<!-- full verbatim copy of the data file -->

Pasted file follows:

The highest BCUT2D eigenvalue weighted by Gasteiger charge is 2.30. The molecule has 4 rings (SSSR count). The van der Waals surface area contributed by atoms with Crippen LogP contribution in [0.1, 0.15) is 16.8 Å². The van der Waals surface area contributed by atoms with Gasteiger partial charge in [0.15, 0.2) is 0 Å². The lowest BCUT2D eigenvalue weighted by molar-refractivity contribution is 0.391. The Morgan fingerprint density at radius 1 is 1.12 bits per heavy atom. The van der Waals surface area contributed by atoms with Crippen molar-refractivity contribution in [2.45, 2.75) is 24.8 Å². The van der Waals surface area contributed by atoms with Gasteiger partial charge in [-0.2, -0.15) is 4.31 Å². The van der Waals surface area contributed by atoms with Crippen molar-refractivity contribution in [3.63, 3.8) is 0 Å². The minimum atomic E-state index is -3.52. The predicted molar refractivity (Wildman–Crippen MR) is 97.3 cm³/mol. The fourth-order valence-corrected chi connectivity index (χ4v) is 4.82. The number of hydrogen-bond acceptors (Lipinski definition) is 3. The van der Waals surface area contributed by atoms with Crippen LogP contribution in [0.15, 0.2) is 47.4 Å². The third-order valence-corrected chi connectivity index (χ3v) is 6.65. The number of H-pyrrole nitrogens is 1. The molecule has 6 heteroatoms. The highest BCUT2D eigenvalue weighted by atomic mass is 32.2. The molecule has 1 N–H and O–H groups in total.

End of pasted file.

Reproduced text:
The highest BCUT2D eigenvalue weighted by Gasteiger charge is 2.30. The molecule has 4 rings (SSSR count). The van der Waals surface area contributed by atoms with Crippen LogP contribution in [0.1, 0.15) is 16.8 Å². The van der Waals surface area contributed by atoms with Gasteiger partial charge in [0.15, 0.2) is 0 Å². The lowest BCUT2D eigenvalue weighted by molar-refractivity contribution is 0.391. The Morgan fingerprint density at radius 1 is 1.12 bits per heavy atom. The van der Waals surface area contributed by atoms with Crippen molar-refractivity contribution in [2.45, 2.75) is 24.8 Å². The van der Waals surface area contributed by atoms with Gasteiger partial charge in [-0.2, -0.15) is 4.31 Å². The van der Waals surface area contributed by atoms with Crippen molar-refractivity contribution in [3.63, 3.8) is 0 Å². The minimum atomic E-state index is -3.52. The predicted molar refractivity (Wildman–Crippen MR) is 97.3 cm³/mol. The fourth-order valence-corrected chi connectivity index (χ4v) is 4.82. The number of hydrogen-bond acceptors (Lipinski definition) is 3. The van der Waals surface area contributed by atoms with Crippen LogP contribution in [0.15, 0.2) is 47.4 Å². The third-order valence-corrected chi connectivity index (χ3v) is 6.65. The number of H-pyrrole nitrogens is 1. The molecule has 6 heteroatoms. The highest BCUT2D eigenvalue weighted by atomic mass is 32.2. The molecule has 1 N–H and O–H groups in total.